There are also questions about whether the “most recent” posts section is actually algorithmic, but looking at a few of them myself, I don’t think that’s the case – the blog post that reported that seems to have a lot of confusion about the difference between the ‘top posts’ section and the ‘most recent’ section.

The ’cause’ of the Instagram shadowban: were you getting real engagement to begin with?

So why has this whole Instagram shadowban thing suddenly resurfaced, despite being something that has existed for years? I have a theory.

A bit over a week ago in mid April, a service called Instagress was shut down by Instagram.

Instagress was one of the services (probably the most popular) that some accounts used to automatically follow, unfollow, like and comment on posts.

To be clear: that’s (a) spam, and (b) something that Instagram clearly forbids in their terms of service:

Customers have asked us in the past if we offer these kinds of services (we don’t, for the reasons above), and if we are ‘compatible’ with using those services.

We have always warned them of the risks of using these types of services, and point out that it’s against the Instagram terms.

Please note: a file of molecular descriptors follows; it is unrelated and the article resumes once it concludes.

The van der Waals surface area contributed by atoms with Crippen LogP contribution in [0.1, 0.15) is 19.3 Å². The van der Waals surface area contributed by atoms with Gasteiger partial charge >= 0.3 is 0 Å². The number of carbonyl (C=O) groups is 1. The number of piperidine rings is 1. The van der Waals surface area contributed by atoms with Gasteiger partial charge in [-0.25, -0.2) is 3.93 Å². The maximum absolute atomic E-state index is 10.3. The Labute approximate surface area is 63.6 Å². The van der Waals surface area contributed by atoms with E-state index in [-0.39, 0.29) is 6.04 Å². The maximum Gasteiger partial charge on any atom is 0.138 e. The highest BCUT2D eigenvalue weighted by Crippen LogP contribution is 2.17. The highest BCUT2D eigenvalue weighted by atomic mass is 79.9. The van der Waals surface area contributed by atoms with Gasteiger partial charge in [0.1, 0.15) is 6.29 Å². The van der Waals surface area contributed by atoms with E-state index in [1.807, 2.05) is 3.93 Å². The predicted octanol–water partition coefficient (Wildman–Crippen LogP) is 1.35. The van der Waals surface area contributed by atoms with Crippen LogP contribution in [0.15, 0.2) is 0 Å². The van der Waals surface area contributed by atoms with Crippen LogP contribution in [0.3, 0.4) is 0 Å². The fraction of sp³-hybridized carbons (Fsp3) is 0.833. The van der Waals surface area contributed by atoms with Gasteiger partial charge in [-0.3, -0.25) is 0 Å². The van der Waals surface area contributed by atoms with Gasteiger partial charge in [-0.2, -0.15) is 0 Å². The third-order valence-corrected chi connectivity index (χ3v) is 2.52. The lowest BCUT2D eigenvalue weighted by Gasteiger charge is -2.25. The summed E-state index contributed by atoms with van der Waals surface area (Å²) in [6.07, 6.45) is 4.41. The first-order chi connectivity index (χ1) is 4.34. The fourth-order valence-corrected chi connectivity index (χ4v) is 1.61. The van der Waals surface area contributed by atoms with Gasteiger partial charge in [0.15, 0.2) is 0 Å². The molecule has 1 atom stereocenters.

To be abundantly clear, we don’t encourage or support people to use these services, as we don’t think they provide benefit to the Instagram community.

That doesn’t mean that they don’t (‘use at your own risk’), but I don’t think that it is worthwhile, even if it “works” in the sense of getting more followers (who may just be others using automated services too, making it a fruitless endeavour – 10,000 spam followers won’t ‘sell more stuff’ or deliver real world outcomes, which is why you should be using Instagram).

Because of the rate limits of the official Instagram API (which allows comments to have no more than 4 hashtags and is quite severely rate limited), services like Instagress use Instagram’s “private API”, or the collection of web ‘addresses’/actions that the Instagram app uses to do all of the things you do in the app.

Reverse engineering that private API has always been forbidden by the Instagram terms.